Apache Spark is one of the most useful tools for large scale data processing. It allows for data ingestion, aggregation, analysis and more on massive amounts of data and has been widely adopted by data engineers and other professionals.
With Spark Streaming and Spark SQL you can perform ETL operations in real-time on data coming from a variety of sources such as Kafka or Flume. And now if you want to do some basic machine learning, you can do that with SparkML, which is a library where they bring core statistical models like KMeans or decision tree models to users in a high level API.
But what if you want to analyze thousands of Tweets in real time, yet you don’t have a trained dataset to discover the sentiment of those tweets. Or maybe you want to classify documents on the fly or remove profanity from text or nudity from images?
Algorithmia’s over 4,000 pre-trained models and functions cover all of the above use cases and perfectly compliment Spark’s core functionality. These pre-trained models can easily integrate into Spark via a REST API endpoint. And just like Spark, Algorithmia has Python, R, Java, and Scala clients so you can stay in the language you’re familiar with while building robust machine and deep learning pipelines that scale with your data.
Lets play a game: can you tell the difference between these two sentences?
“Most of the time, travellers worry about their luggage.”
“Most of the time travellers worry about their luggage.”
Whoa, remove the comma and all of a sudden we’re having an entirely different conversation!
The little nuances of language can be hard enough for a human to understand, let alone a computer! How could we possibly teach a computer to understand the difference?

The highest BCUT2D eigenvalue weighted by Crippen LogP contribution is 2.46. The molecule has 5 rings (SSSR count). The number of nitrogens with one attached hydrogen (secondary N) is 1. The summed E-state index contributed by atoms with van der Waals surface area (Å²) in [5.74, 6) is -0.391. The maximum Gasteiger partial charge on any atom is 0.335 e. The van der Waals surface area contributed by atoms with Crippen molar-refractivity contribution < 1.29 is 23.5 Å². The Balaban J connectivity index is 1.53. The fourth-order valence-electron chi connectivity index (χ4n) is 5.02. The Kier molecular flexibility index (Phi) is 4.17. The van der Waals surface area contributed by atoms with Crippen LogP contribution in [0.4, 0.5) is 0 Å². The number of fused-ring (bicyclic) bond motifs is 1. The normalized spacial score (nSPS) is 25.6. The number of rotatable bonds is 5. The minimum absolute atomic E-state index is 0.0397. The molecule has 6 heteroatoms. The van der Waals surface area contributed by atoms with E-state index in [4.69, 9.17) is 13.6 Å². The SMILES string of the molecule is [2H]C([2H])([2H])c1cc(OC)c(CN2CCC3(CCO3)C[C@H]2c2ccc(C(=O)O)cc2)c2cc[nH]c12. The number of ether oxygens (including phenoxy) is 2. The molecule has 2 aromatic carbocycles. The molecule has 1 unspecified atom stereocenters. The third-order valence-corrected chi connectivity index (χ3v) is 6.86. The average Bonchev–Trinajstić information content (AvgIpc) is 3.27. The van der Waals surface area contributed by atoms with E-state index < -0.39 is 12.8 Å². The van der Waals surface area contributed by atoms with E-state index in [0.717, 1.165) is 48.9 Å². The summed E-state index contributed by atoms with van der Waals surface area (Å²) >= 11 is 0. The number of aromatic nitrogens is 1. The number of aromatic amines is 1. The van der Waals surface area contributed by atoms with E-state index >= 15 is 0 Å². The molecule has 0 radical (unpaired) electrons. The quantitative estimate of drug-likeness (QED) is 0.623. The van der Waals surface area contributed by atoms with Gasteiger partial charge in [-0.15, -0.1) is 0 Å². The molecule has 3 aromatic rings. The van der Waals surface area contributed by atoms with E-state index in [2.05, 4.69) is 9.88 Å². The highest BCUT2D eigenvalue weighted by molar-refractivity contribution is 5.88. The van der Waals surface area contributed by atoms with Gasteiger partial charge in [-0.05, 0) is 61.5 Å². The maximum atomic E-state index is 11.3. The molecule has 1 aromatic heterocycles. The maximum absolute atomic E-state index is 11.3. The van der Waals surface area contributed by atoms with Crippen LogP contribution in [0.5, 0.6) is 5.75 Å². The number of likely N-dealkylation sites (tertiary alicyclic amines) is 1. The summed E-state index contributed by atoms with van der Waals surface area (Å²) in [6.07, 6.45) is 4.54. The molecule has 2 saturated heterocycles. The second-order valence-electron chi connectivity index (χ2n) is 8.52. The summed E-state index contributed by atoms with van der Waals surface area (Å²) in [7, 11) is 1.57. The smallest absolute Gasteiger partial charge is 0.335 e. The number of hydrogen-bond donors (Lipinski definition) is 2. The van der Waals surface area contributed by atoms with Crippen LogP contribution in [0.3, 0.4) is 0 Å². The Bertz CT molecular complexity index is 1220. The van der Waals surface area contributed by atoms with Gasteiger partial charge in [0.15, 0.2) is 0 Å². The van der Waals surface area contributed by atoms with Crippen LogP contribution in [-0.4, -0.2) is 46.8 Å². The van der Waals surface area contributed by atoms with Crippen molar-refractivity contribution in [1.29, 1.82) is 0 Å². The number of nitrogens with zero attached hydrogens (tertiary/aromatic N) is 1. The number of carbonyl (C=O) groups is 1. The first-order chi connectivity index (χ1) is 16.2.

Just like a music producer creates a beat, then combines it with instrumentals and a baseline to form something catchy that lyrics can be applied to… developers need a way to compose algorithms together in a clean and elegant way.
Whether you’re creating a sentiment analysis pipeline for your social data or doing image processing on thousands of photos, you’ll need an easy way to combine the various tools available so you aren’t writing spaghetti code.
It isn’t always easy to combine the libraries you need. Sometimes a library or machine learning model is written in a different language than the one you’re using. Other times there might simply be a performance difference between languages which (is why we chose Rust to create a Video Metadata Extraction pipeline). And even though GitHub offers thousands of libraries, frameworks, and models to choose from, it’s sometimes difficult to find the one you need to solve your problem.
To solve these problems — and allow you to write elegant code while using machine learning models — Algorithmia provides an easy way to find, combine, and reuse models regardless of language. Each one gets a RES API endpoint, so you can mix & match them with each other and with external code. Read More…
The new Open Images dataset gives us everything we need to train computer vision models, and just happens to be perfect for a demo! Tensorflow’s Object Detection API and its ability to handle large volumes of data make it a perfect choice, so let’s jump right in…
We are happy to share a new set of algorithms from our partner data.world. If you aren’t familiar with data.world, they have an amazing marketplace of datasets available covering the wide spectrum of what’s available. I can’t think of a better pairing for the data.world datasets than with the many algorithms available in the Algorithmia.com directory! Read More…